This is both a standalone piece and a bit of a bridge between the first installment in my Las Vegas Downtown Project overview and the second one.
One thing I consistently heard from the people in Vegas was their pride about the sense of community they had downtown. Tony Hsieh says it is the most community oriented place he’s lived. One of the Downtown Project official goals is to make Las Vegas the most community-oriented downtown in the world.
There’s certainly a big sense of community in downtown Las Vegas. I don’t want to diminish that in any way. And there’s a ton of enthusiasm about the city. But there are four things I think are nearly inevitable in any small city like Vegas. They are ubiquitous in the places I’ve seen. Those are boosterism, community, cross-pollination, and a sense of creating the future of the city.
This is the easy one since it exists everywhere. I just want to add that people who choose to live in a place like Las Vegas have an extra incentive to be evangelists for their city. That is, they have to defend the decision to live there, maybe even to themselves.
When I tell people I live in Providence, nearly 100% of the time they ask, “Why did you move to Providence?” Some of it is understandable curiosity. But part of it is a sort of challenge to defend a decision to move to a place that isn’t in the cool kids club. If I’d moved to one of the usual suspects places, say Boston or New York, I bet I’d get that question a lot less.
Some of the biggest skeptics about a move to a smaller region are often the natives. Natives tend to kvetch about where they are from, which irritates those who are there by choice to no end. It’s like a friend of mine in Indy said one time when she got fed up: some of us chose to be here.
It’s generally newcomers who are the most passionate cheerleaders for any smaller city. Beyond general boosterism, there’s an added chip on the shoulder and something to prove.
Community is another hallmark. As I noted previously re:Providence, different scales have different virtues. One of the things about a small scale city is that because the various communities that make up the urban scene are so small, they have no choice but to hang out together.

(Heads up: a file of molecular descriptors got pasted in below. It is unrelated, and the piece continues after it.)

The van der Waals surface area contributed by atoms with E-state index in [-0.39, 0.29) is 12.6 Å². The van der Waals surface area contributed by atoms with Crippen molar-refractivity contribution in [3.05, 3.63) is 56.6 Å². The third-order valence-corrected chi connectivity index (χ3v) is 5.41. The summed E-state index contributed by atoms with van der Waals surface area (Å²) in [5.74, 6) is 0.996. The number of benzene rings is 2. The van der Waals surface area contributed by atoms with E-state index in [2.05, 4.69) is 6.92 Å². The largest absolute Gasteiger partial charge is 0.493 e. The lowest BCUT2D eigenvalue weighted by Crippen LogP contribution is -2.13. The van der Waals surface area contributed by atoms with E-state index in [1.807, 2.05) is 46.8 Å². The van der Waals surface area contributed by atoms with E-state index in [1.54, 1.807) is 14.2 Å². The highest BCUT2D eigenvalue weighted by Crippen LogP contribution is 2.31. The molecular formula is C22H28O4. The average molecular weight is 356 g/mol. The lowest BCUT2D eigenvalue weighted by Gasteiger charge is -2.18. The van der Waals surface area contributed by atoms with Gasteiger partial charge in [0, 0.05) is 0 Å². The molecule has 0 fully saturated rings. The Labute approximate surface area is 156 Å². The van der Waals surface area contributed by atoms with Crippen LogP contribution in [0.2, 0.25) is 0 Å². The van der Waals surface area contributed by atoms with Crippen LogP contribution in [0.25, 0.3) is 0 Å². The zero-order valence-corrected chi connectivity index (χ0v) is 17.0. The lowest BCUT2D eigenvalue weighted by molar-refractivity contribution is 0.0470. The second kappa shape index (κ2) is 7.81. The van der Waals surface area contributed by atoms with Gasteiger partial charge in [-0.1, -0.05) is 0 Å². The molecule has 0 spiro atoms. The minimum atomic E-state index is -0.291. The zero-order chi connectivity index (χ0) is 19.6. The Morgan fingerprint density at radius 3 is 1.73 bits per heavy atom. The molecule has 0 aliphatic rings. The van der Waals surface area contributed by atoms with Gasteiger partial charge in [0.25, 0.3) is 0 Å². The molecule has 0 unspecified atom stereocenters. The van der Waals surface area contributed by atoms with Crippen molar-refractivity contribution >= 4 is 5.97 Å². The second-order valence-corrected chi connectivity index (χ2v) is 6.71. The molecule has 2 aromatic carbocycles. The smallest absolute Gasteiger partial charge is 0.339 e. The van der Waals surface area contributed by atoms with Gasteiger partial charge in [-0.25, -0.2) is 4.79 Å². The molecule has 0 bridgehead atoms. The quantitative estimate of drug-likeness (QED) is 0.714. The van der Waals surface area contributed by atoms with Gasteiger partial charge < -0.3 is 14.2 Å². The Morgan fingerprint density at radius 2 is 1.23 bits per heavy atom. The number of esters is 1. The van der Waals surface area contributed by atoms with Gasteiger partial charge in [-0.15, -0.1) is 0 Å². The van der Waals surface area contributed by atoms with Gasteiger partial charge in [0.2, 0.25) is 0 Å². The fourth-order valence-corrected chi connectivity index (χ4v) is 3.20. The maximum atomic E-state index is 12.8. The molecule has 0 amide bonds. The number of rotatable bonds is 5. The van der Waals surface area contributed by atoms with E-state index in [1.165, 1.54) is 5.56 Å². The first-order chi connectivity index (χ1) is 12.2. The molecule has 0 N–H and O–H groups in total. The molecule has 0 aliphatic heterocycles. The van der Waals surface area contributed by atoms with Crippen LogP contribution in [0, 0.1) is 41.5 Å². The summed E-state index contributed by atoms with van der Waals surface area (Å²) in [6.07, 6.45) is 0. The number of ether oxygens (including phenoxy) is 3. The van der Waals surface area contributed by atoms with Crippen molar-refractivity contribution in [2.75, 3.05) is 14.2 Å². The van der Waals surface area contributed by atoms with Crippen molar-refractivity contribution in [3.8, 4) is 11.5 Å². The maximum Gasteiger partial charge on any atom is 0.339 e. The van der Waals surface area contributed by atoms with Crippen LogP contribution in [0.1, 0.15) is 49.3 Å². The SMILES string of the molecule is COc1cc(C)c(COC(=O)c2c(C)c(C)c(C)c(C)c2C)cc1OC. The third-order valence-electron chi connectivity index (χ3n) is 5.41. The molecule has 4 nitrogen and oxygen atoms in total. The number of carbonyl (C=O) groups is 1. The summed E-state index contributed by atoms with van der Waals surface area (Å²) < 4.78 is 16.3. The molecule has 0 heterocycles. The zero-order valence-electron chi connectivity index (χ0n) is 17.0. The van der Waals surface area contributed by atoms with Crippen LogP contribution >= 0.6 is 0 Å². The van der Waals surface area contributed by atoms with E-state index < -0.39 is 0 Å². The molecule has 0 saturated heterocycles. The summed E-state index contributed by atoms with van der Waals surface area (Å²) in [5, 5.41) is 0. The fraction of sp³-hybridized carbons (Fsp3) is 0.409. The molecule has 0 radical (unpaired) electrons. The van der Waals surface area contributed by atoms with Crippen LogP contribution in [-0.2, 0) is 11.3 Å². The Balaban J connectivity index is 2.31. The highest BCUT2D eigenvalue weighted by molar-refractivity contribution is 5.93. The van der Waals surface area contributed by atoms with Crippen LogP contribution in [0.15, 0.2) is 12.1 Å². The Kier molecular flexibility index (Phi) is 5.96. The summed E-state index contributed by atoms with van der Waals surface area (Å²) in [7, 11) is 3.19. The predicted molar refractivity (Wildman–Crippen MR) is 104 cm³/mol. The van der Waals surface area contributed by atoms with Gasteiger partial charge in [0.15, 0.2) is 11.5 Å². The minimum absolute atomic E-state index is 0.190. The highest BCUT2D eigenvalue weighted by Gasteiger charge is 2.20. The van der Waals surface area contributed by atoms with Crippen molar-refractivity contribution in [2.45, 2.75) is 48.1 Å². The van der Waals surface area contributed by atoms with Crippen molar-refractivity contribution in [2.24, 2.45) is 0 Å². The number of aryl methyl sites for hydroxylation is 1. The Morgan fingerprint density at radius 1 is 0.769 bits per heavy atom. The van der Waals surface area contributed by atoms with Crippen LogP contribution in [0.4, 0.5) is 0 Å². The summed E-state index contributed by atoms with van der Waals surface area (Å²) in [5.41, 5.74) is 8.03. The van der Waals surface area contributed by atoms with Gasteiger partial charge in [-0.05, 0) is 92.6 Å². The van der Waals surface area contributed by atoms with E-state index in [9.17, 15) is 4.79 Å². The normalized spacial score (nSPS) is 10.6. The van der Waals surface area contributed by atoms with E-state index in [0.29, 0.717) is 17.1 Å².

Firstly, the small urban crowd and the cut against the grain choice I mentioned above generally create a bit of “us vs. them” solidarity by themselves. Then there’s the small number of venues, so you’re always running into people you know. Of course everybody in downtown Vegas runs into someone they know at the Beat – it’s the only independent coffeehouse downtown. And there’s nowhere to hide if you are a jerk or burn bridges. You’ve got to show your face among your peers. Clearly a “strong sense of community” is always the sell on bona fide small towns, and the generally sparse populations of most downtowns creates what is functionally a small town within the city. For all these reasons, strong community is nearly inevitable.
Cross-pollination is also a huge benefit of small cities in general. The indie rock scene in Chicago is so big, for example, you could easily spend your time hanging out inside that community. Dittos for the architecture community and so on. In smaller cities, that’s not feasible. Because each group is too small to be self-contained, cross-functional collaboration and interaction is standard operating procedure.
Along with community, this makes small cities ideal for the type of serendipitous encounters we always hear are so valuable. I never once had a serendipitous encounter of value in all the years I lived in Chicago. But I had multiple of them in Indy.
Being a Producer Not a Consumer
Lastly, another common feature of small cities is what I term being a producer, not a consumer. People aren’t just there to soak in what the city has to offer, but they are part of building the product in a very real and tangible way that can’t be replicated in larger places unless you’re a billionaire. Again, no need to belabor this as I’ve covered it many times before, such as this piece discussing a New York Magazine article on Buffalo.
Some of the things I heard people say in Vegas are things I hear people in all similar sized cities say. Like running into people you know. For example, a couple months ago a guy in Providence told me that if he had a list of people he needed to meet, he could just spend a day in various coffee shops downtown and would probably run into most of them without even bothering to set up an appointment. Even today every time I’m in Indy I run into someone I know walking down the street. You can’t escape the collisions!
All this to say, while I love what they’ve got going in Vegas, it might not be quite as unique as they think it is. Certainly there’s competition out there for the title of top community oriented city.
Where I do think they’ve got a window of having a genuine leg up is the idea of creating the future of a city. Downtown Vegas is almost literally starting from nothing. The “Providence Renaissance” already had a book written about it. If you’re looking to get in on the ground floor, Vegas is probably one of your better options.